This series could be termed “The Battle Of The Desperates” or “The Battle Of The Chokers”. After getting through the rounds where they traditionally choke, both teams probably think that they are the team of destiny. St. Louis has the home ice advantage but that meant nothing to the Sharks when they played Los Angeles. The Sharks also won the regular season meetings, 2-1. Coaching is pretty even with St. Louis’s Ken Hitchcock having won the Stanley Cup with Dallas, while San Jose’s Peter DeBoer has a history of taking underdog teams farther than they should go. So what are the factors which will make a difference? St. Louis has a better defense than San Jose and the home ice edge, but despite these advantages, I don’t think they are the key ones. I believe that San Jose goaltender Martin Jones is a better goaltender than suspect Brian Elliott and that no one so far has been able to shut down or match Logan Couture. Those two factors will carry San Jose to victory in 6 or 7 games though it would not be an upset if St. Louis wins. Either way this will be a bitter defeat for the losing team because both teams have waited so long to be a champion and they both have advanced farther in the playoffs than they usually do and want to grab an opportunity to win the Stanley Cup while they still can.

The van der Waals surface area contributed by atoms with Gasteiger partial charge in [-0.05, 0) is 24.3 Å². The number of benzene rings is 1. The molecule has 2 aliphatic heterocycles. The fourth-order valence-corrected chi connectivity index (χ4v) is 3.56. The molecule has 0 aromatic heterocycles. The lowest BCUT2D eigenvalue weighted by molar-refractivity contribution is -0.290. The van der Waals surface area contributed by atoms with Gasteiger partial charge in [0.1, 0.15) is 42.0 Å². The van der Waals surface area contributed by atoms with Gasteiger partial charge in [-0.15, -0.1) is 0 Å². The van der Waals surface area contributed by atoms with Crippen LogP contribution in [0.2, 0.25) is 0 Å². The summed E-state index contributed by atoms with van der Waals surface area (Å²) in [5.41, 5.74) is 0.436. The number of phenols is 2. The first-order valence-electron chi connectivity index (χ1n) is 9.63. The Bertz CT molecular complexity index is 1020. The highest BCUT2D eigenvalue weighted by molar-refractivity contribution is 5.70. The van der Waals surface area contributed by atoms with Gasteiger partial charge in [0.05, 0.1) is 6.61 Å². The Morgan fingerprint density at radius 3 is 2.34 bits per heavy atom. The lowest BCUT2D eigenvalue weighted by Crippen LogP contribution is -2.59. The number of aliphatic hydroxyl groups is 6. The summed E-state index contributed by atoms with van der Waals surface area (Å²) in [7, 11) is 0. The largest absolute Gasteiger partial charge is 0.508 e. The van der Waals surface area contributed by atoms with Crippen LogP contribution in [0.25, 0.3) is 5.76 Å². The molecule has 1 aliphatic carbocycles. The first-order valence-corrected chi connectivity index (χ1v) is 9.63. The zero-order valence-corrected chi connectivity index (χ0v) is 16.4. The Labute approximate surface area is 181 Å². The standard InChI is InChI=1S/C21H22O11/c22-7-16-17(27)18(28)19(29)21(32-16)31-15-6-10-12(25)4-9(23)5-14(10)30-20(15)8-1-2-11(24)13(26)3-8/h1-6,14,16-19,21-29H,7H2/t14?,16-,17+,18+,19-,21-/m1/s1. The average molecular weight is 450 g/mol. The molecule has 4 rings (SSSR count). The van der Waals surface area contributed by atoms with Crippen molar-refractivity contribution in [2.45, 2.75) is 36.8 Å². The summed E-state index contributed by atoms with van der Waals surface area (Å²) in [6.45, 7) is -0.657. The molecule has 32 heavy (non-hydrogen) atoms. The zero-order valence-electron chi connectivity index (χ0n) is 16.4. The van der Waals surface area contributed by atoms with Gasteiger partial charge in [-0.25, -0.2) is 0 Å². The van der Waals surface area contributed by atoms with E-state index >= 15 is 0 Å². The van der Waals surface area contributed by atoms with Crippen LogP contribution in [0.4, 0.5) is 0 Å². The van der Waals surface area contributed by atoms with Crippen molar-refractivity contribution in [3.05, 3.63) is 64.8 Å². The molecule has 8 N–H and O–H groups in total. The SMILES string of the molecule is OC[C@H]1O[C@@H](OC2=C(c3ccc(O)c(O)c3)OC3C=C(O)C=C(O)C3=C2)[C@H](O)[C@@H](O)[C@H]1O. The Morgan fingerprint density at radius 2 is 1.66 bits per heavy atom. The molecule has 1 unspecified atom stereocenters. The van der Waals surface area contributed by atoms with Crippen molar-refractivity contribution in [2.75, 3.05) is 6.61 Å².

What The Washington Capitals Defeat Means

When Pittsburgh Penguin forward Nick Bonino scored in overtime in game 6 to eliminate the Washington Capitals, he caused the greatest anguish of the 2016 Stanley Cup playoffs. Washington HAD to win this series no matter who their opponent was, no matter how good their opponent is. Pittsburgh was the hottest team in the league at the end and they may well be the Stanley Cup champion. It doesn’t matter. Washington HAD to win this series.

It all goes back to the year both Alexander Ovechkin and Sidney Crosby entered the NHL and were projected to be rivals for best player in the league until their careers ended. But their paths widely diverged since then. Crosby and Evgeni Malkin, Ovechkin’s Russian rival, have won the Stanley Cup with Malkin also winning the Conn Smythe Trophy as most valuable player. Crosby has also won 2 Olympic Gold Medals to Ovechkin’s none.